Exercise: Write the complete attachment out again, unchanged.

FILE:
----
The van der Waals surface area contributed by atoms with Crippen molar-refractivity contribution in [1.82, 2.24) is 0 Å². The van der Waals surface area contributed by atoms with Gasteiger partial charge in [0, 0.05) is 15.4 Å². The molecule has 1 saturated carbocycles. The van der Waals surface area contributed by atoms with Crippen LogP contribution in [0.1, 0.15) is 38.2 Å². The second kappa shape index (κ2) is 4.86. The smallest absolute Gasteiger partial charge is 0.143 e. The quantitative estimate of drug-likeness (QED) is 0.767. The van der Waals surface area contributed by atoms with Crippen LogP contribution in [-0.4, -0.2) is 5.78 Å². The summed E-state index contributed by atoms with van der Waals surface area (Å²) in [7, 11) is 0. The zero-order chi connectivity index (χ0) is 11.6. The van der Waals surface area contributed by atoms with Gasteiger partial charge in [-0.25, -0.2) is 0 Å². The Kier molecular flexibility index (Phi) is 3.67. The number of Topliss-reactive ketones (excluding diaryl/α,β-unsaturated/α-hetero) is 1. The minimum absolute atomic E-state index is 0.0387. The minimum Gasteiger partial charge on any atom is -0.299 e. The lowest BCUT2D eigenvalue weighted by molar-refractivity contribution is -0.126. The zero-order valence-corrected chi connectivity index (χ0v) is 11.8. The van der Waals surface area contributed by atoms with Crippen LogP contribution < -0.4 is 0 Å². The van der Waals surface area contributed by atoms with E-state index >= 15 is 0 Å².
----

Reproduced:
The van der Waals surface area contributed by atoms with Crippen molar-refractivity contribution in [1.82, 2.24) is 0 Å². The van der Waals surface area contributed by atoms with Gasteiger partial charge in [0, 0.05) is 15.4 Å². The molecule has 1 saturated carbocycles. The van der Waals surface area contributed by atoms with Crippen LogP contribution in [0.1, 0.15) is 38.2 Å². The second kappa shape index (κ2) is 4.86. The smallest absolute Gasteiger partial charge is 0.143 e. The quantitative estimate of drug-likeness (QED) is 0.767. The van der Waals surface area contributed by atoms with Crippen LogP contribution in [-0.4, -0.2) is 5.78 Å². The summed E-state index contributed by atoms with van der Waals surface area (Å²) in [7, 11) is 0. The zero-order chi connectivity index (χ0) is 11.6. The van der Waals surface area contributed by atoms with Gasteiger partial charge in [-0.25, -0.2) is 0 Å². The Kier molecular flexibility index (Phi) is 3.67. The number of Topliss-reactive ketones (excluding diaryl/α,β-unsaturated/α-hetero) is 1. The minimum absolute atomic E-state index is 0.0387. The minimum Gasteiger partial charge on any atom is -0.299 e. The lowest BCUT2D eigenvalue weighted by molar-refractivity contribution is -0.126. The zero-order valence-corrected chi connectivity index (χ0v) is 11.8. The van der Waals surface area contributed by atoms with Crippen LogP contribution < -0.4 is 0 Å². The van der Waals surface area contributed by atoms with E-state index >= 15 is 0 Å².